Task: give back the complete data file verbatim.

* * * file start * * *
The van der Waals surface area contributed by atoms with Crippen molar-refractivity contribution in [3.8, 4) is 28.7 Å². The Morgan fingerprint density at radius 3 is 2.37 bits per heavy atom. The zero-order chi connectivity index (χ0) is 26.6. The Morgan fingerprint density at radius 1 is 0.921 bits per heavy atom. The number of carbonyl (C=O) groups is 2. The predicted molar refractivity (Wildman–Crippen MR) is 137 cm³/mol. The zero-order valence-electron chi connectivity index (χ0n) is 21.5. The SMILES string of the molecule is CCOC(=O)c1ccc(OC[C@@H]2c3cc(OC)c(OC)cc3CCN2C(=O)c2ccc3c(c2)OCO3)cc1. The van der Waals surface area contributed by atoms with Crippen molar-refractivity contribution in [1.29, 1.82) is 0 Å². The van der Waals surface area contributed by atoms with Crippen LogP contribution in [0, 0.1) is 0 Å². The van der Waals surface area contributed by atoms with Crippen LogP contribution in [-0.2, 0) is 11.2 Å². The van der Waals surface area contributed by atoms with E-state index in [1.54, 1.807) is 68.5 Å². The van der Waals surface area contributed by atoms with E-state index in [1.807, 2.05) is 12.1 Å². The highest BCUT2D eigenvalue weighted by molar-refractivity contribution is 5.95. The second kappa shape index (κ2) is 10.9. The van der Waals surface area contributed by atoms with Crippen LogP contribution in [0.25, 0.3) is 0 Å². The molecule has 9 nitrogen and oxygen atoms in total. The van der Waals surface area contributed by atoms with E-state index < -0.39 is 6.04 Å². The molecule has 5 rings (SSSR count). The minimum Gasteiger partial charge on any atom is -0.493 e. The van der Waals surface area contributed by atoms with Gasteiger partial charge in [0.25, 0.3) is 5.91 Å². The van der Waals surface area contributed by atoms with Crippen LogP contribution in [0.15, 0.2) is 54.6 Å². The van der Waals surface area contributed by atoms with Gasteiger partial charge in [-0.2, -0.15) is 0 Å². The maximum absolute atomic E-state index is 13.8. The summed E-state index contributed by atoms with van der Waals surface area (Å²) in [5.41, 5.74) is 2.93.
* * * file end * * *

The van der Waals surface area contributed by atoms with Crippen molar-refractivity contribution in [3.8, 4) is 28.7 Å². The Morgan fingerprint density at radius 3 is 2.37 bits per heavy atom. The zero-order chi connectivity index (χ0) is 26.6. The Morgan fingerprint density at radius 1 is 0.921 bits per heavy atom. The number of carbonyl (C=O) groups is 2. The predicted molar refractivity (Wildman–Crippen MR) is 137 cm³/mol. The zero-order valence-electron chi connectivity index (χ0n) is 21.5. The SMILES string of the molecule is CCOC(=O)c1ccc(OC[C@@H]2c3cc(OC)c(OC)cc3CCN2C(=O)c2ccc3c(c2)OCO3)cc1. The van der Waals surface area contributed by atoms with Crippen molar-refractivity contribution in [1.29, 1.82) is 0 Å². The van der Waals surface area contributed by atoms with Crippen LogP contribution in [0, 0.1) is 0 Å². The van der Waals surface area contributed by atoms with Crippen LogP contribution in [-0.2, 0) is 11.2 Å². The van der Waals surface area contributed by atoms with E-state index in [1.54, 1.807) is 68.5 Å². The van der Waals surface area contributed by atoms with E-state index in [1.807, 2.05) is 12.1 Å². The highest BCUT2D eigenvalue weighted by molar-refractivity contribution is 5.95. The second kappa shape index (κ2) is 10.9. The van der Waals surface area contributed by atoms with Crippen LogP contribution in [0.25, 0.3) is 0 Å². The molecule has 9 nitrogen and oxygen atoms in total. The van der Waals surface area contributed by atoms with E-state index < -0.39 is 6.04 Å². The molecule has 5 rings (SSSR count). The minimum Gasteiger partial charge on any atom is -0.493 e. The van der Waals surface area contributed by atoms with Gasteiger partial charge in [0.25, 0.3) is 5.91 Å². The van der Waals surface area contributed by atoms with Crippen LogP contribution in [0.15, 0.2) is 54.6 Å². The van der Waals surface area contributed by atoms with Gasteiger partial charge in [-0.2, -0.15) is 0 Å². The maximum absolute atomic E-state index is 13.8. The summed E-state index contributed by atoms with van der Waals surface area (Å²) in [5.41, 5.74) is 2.93.